Having written the text and submitting it for publication, Kolmogorov left from Moscow to Paris where he spent the whole semester.

At that time, the author of this paper was a graduate student and Kolmogrov was his advisor. It was natural to start to think about the notion of entropy which could be applied to all dynamical systems. After several attempts the definition which was given above was invented. However, there were no non-trivial examples of dynamical systems to which this definition could be applied. During this time V.A. Rokhlin became aware of Kolmogorov's paper and his general definition of entropy. Rokhlin became very excited and proposed to compute the entropy of the automorphism of the two-dimensional torus. Following the main point of view at that time, the author tried to prove that the entropy is zero because the automorphism of the torus is certainly a purely "deterministic" dynamical system. The proof didn't go through. Kolmogorov was the first to suggest that the entropy must be positive. After that, it became possible to prove the needed result and there were enough reasons to publish the general definition of entropy together with the formula for the entropy of the torus automorphism. This was done in [S1] and the title of the paper was "On the notion of entropy of dynamical system." Some time later, Rokhlin found an example which showed that the entropy introduced by Kolmogorov is not a metric invariant of dynamical system. This example was reproduced in the paper by Kolmogorov (see [K2]). Now there are many examples of this kind. (See the paper [LPS] by E. Lindenstrauss, Y. Peres, W. Schlag). However, the result proven by Kolmogorov in his lecture was correct!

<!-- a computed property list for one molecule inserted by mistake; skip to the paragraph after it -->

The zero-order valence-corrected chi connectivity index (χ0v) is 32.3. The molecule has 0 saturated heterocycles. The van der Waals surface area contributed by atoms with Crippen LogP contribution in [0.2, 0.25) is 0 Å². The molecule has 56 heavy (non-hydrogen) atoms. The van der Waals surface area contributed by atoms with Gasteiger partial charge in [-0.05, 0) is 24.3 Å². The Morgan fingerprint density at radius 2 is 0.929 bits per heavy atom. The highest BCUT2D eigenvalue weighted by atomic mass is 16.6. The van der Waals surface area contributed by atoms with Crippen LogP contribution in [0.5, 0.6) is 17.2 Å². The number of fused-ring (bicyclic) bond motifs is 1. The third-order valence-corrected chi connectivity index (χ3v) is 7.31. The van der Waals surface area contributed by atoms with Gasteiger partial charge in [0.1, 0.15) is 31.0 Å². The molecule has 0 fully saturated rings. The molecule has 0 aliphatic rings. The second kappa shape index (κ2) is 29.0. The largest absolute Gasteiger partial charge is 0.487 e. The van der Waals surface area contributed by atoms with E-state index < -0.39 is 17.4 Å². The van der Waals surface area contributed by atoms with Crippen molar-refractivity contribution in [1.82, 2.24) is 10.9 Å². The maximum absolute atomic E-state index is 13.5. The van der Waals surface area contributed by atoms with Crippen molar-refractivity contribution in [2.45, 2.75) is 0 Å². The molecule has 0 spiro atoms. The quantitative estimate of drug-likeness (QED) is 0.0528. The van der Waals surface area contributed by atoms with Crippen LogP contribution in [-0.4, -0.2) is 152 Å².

The financial support from the NSF, grant #DMS 0600996, is highly appreciated.


  • P. Billingsley, Ergodic Theory and Information, (1965), J. Wiley, 106p.
  • I.P. Cornfeld, S.F. Fomin and Ya.G. Sinai, Ergodic Theory, (1981), Springer-Verlag.
  • A.N. Kolmogorov, New Metric Invariant of Transitive Dynamical Systems and Endomorphisms of Lebesgue Spaces, Doklady of Russian Academy of Sciences, (1958), 119, N5, 861-864.
  • A.N. Kolmogorov, Entropy per unit time as a metric invariant of automorphism, Doklady of Russian Academy of Sciences, (1959), 124, 754-755.
  • E. Lindenstrauss, Y. Peres and W. Schlag, Bernoulli convolutions and intermediate values for entropy of \(K\)-partitions, (2002), J. Anal. Math., 87, 337-367.
  • W. Parry, Entropy and Generators in Ergodic Theory, (1969), W.A. Benjamin, Inc., New York, Amsterdam, 124p.
  • Ya.G. Sinai, On the Notion of Entropy of a Dynamical System, Doklady of Russian Academy of Sciences, (1959), 124, 768-771.
  • P. Walters, An Introduction to Ergodic Theory, (1969), Springer-Verlag, New York-Berlin, 250p.

Internal references

  • Tomasz Downarowicz (2007) Entropy. Scholarpedia, 2(11):3901.
  • David H. Terman and Eugene M. Izhikevich (2008) State space. Scholarpedia, 3(3):1924.
  • Brian Marcus and Susan Williams (2008) Symbolic dynamics. Scholarpedia, 3(11):2923.

See Also

Dynamical systems, Entropy, Ergodic theory, Invariant measure, Kolmogorov-Arnold-Moser theory, Pesin entropy formula, Symbolic dynamics, Sinai-Ruelle-Bowen measure

Personal tools

Focal areas